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Greg Wells: The Abbey Road Sessions

"I was there a little under a year ago, doing a string session in Studio 2, the Beatles room, and having the time of my life," Wells explains about his first visit. "I walked into the studio and there are the pianos used on 'Maxwell Silver Hammer,' 'Martha My Dear,' and the last chord at the end of 'Day in the Life.' And they sound just like they did on those records. As soon as you walk into Abbey Road, you see some of the most legendary recording equipment ever made, such as the EMI TG Mark II console. And just sitting in the hallway was a reel-to-reel 4-track like the one used to record Sgt. Pepper."

Greg Wells

Feeling the impact with Pro Tools | HD

[The sessions] just flew like lightning, sounded amazing, and the plug-ins opened so much quicker, even while a track was playing.

GREG WELLS, PRODUCER

In order to complement the vintage analog recording gear that Abbey Road is famous for, the facility's digital audio workstations were recently upgraded to Pro Tools | HD systems. Wells felt the impact immediately—the HD systems allowed him to handle massive sessions with ease. “During the string session, I went to add a new track and it said that I had a track count of 512,” Wells explains. “It just flew like lightning, sounded amazing, and the plug-ins opened so much quicker, even while a track was playing. I really loved it.”

A few months later, Wells returned to Abbey Road to produce a track for the London-based band Strangefruit to help kick off a year-long collaboration between Avid and the world's most famous studio. However, he was given only three days to record and mix the song. “You never know what you're getting into when you walk into the studio with a band for the first time,” Wells notes. “But the singer, Jenny Max, has a beautiful, round voice. Everyone was very together—real team players. And the song was great. So we just launched into it.”


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Wells says that although the project went smoothly, he didn't have a lot of time to experiment, so he needed a system that offered incredible speed, powerful performance, and workflow flexibility. “We had to hit the ground running and absolutely do the best job possible given the time constraints,” said Wells. And that's where the new HD system came into play.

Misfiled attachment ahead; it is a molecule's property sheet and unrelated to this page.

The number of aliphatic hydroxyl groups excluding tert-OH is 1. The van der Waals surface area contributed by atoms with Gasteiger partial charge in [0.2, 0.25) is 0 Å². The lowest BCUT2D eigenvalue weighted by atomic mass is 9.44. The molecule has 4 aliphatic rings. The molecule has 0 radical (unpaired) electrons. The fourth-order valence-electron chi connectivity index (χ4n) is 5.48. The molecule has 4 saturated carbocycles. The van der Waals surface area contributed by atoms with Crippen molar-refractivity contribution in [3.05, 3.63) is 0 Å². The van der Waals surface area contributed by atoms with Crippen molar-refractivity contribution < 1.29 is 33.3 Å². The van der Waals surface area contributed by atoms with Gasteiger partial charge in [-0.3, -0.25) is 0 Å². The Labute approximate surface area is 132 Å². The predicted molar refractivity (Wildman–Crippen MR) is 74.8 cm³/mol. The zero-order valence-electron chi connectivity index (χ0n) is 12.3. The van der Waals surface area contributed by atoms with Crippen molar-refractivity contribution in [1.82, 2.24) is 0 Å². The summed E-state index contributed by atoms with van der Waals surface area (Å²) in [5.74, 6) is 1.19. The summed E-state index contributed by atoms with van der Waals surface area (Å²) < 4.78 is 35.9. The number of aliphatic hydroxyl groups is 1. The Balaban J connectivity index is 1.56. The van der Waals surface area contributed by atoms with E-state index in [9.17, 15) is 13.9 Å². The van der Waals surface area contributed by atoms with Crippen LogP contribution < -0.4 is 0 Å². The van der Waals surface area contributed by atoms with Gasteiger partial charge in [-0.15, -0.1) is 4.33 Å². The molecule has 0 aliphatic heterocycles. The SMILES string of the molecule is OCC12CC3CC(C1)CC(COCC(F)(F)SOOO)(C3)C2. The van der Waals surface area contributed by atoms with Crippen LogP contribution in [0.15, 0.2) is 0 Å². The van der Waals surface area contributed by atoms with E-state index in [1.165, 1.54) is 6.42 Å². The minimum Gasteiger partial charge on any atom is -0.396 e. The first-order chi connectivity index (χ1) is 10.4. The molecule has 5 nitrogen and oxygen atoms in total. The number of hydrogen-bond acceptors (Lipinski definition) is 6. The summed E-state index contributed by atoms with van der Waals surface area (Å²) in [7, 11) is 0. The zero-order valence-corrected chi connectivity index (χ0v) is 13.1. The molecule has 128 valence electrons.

“My favorite thing about the Pro Tools | HD system is that I almost never notice it. That's the best thing about a $12,000 German tube mic from the 1950s: You stop hearing the microphone and you just hear the singer. When gear is really great, you don't notice it—you just hear the music. And that's what I want and what I get from Pro Tools.”

Staying focused on the band and the song

When gear is really great, you don't notice it—you just hear the music. And that's what I want and what I get from Pro Tools.

GREG WELLS, PRODUCER

What he appreciated most about the Pro Tools | HD system is that he wasn't distracted by technical details such as plug-ins opening slowly or limited track counts. “I want it to be a finely tuned instrument so I can stay completely focused on the band and the song,” Wells explains. “I want it to sound incredible and Avid has really knocked it out of the park. I can get things sounding record-like very, very quickly. There's a lot more wind in the sails with this HD system. And here in my own studio I love working with it. I don't even think about it. We can start flying immediately.”


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When asked about the most memorable moment during his visits to Abbey Road, he, once again, returns to that first day in Studio 2. “We were about an hour into the session and eating some sandwiches, and the studio manager comes in and says 'I see you're having lunch, but we have somebody that needs to come in through the back entrance of the studio. Would you mind, terribly? It's Sir Paul McCartney.'


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“I'd been there for an hour—maybe less—in the Beatles room, completely freaking out over the upright piano used on 'Martha My Dear,' and then a Beatle walks through! He says 'Hello. Hello. How are you?' It was totally nuts. It's not something that happens every day there, but it was funny that it happened the first time I visited the place.”

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